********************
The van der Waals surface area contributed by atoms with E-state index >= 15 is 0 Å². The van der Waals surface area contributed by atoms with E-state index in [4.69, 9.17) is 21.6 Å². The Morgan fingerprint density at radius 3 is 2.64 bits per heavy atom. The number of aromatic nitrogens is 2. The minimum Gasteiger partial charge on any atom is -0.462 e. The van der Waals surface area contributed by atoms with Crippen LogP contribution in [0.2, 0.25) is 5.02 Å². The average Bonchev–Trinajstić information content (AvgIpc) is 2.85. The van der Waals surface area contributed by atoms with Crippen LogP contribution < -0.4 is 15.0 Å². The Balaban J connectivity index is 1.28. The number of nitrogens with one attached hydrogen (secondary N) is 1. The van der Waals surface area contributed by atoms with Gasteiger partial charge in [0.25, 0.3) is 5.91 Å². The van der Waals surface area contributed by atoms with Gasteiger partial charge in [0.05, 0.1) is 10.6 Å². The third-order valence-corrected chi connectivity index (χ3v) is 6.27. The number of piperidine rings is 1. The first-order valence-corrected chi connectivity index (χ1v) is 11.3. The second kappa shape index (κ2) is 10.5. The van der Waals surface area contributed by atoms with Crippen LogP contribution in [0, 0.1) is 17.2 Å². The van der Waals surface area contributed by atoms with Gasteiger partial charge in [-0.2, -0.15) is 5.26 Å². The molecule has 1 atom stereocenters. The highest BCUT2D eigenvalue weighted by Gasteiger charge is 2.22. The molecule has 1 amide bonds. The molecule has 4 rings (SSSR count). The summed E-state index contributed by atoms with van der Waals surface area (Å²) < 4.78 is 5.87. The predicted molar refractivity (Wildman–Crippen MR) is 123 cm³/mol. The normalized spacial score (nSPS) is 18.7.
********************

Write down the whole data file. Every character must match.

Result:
The van der Waals surface area contributed by atoms with E-state index >= 15 is 0 Å². The van der Waals surface area contributed by atoms with E-state index in [4.69, 9.17) is 21.6 Å². The Morgan fingerprint density at radius 3 is 2.64 bits per heavy atom. The number of aromatic nitrogens is 2. The minimum Gasteiger partial charge on any atom is -0.462 e. The van der Waals surface area contributed by atoms with Crippen LogP contribution in [0.2, 0.25) is 5.02 Å². The average Bonchev–Trinajstić information content (AvgIpc) is 2.85. The van der Waals surface area contributed by atoms with Crippen LogP contribution < -0.4 is 15.0 Å². The Balaban J connectivity index is 1.28. The number of nitrogens with one attached hydrogen (secondary N) is 1. The van der Waals surface area contributed by atoms with Gasteiger partial charge in [0.25, 0.3) is 5.91 Å². The van der Waals surface area contributed by atoms with Gasteiger partial charge in [0.05, 0.1) is 10.6 Å². The third-order valence-corrected chi connectivity index (χ3v) is 6.27. The number of piperidine rings is 1. The first-order valence-corrected chi connectivity index (χ1v) is 11.3. The second kappa shape index (κ2) is 10.5. The van der Waals surface area contributed by atoms with Crippen LogP contribution in [0, 0.1) is 17.2 Å². The van der Waals surface area contributed by atoms with Gasteiger partial charge in [-0.2, -0.15) is 5.26 Å². The molecule has 1 atom stereocenters. The highest BCUT2D eigenvalue weighted by Gasteiger charge is 2.22. The molecule has 1 amide bonds. The molecule has 4 rings (SSSR count). The summed E-state index contributed by atoms with van der Waals surface area (Å²) < 4.78 is 5.87. The predicted molar refractivity (Wildman–Crippen MR) is 123 cm³/mol. The normalized spacial score (nSPS) is 18.7.